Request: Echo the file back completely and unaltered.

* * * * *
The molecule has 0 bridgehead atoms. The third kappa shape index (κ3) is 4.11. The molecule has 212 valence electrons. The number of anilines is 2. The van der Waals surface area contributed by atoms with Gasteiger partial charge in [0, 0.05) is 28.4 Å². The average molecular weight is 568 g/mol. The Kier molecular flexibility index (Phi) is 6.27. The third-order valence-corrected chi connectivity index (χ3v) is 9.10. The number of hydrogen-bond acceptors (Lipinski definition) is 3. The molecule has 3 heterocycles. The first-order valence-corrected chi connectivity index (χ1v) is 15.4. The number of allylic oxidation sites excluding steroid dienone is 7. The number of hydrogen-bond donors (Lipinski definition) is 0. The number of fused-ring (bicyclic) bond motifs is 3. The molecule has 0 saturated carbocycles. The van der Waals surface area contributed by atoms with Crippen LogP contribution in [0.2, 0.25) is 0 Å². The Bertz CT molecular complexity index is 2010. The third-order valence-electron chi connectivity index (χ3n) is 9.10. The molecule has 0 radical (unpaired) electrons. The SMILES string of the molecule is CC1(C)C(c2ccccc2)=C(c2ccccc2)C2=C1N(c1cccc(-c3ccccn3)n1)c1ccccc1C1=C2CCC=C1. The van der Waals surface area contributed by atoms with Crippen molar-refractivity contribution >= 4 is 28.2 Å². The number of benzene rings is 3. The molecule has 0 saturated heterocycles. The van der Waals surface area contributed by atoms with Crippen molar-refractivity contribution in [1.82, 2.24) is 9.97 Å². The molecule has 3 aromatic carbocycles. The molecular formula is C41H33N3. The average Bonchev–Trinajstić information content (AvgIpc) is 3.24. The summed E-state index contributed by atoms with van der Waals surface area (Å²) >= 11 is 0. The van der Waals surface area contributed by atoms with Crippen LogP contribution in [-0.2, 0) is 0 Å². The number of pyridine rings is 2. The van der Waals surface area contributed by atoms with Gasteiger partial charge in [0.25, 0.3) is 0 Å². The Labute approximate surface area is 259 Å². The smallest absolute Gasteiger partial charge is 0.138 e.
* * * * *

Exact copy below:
The molecule has 0 bridgehead atoms. The third kappa shape index (κ3) is 4.11. The molecule has 212 valence electrons. The number of anilines is 2. The van der Waals surface area contributed by atoms with Gasteiger partial charge in [0, 0.05) is 28.4 Å². The average molecular weight is 568 g/mol. The Kier molecular flexibility index (Phi) is 6.27. The third-order valence-corrected chi connectivity index (χ3v) is 9.10. The number of hydrogen-bond acceptors (Lipinski definition) is 3. The molecule has 3 heterocycles. The first-order valence-corrected chi connectivity index (χ1v) is 15.4. The number of allylic oxidation sites excluding steroid dienone is 7. The number of hydrogen-bond donors (Lipinski definition) is 0. The number of fused-ring (bicyclic) bond motifs is 3. The molecule has 0 saturated carbocycles. The van der Waals surface area contributed by atoms with Crippen LogP contribution in [0.2, 0.25) is 0 Å². The Bertz CT molecular complexity index is 2010. The third-order valence-electron chi connectivity index (χ3n) is 9.10. The molecule has 0 radical (unpaired) electrons. The SMILES string of the molecule is CC1(C)C(c2ccccc2)=C(c2ccccc2)C2=C1N(c1cccc(-c3ccccn3)n1)c1ccccc1C1=C2CCC=C1. The van der Waals surface area contributed by atoms with Crippen molar-refractivity contribution >= 4 is 28.2 Å². The number of benzene rings is 3. The molecule has 0 saturated heterocycles. The van der Waals surface area contributed by atoms with Crippen molar-refractivity contribution in [1.82, 2.24) is 9.97 Å². The molecule has 3 aromatic carbocycles. The molecular formula is C41H33N3. The average Bonchev–Trinajstić information content (AvgIpc) is 3.24. The summed E-state index contributed by atoms with van der Waals surface area (Å²) >= 11 is 0. The van der Waals surface area contributed by atoms with Crippen LogP contribution in [-0.2, 0) is 0 Å². The number of pyridine rings is 2. The van der Waals surface area contributed by atoms with Gasteiger partial charge in [0.25, 0.3) is 0 Å². The Labute approximate surface area is 259 Å². The smallest absolute Gasteiger partial charge is 0.138 e.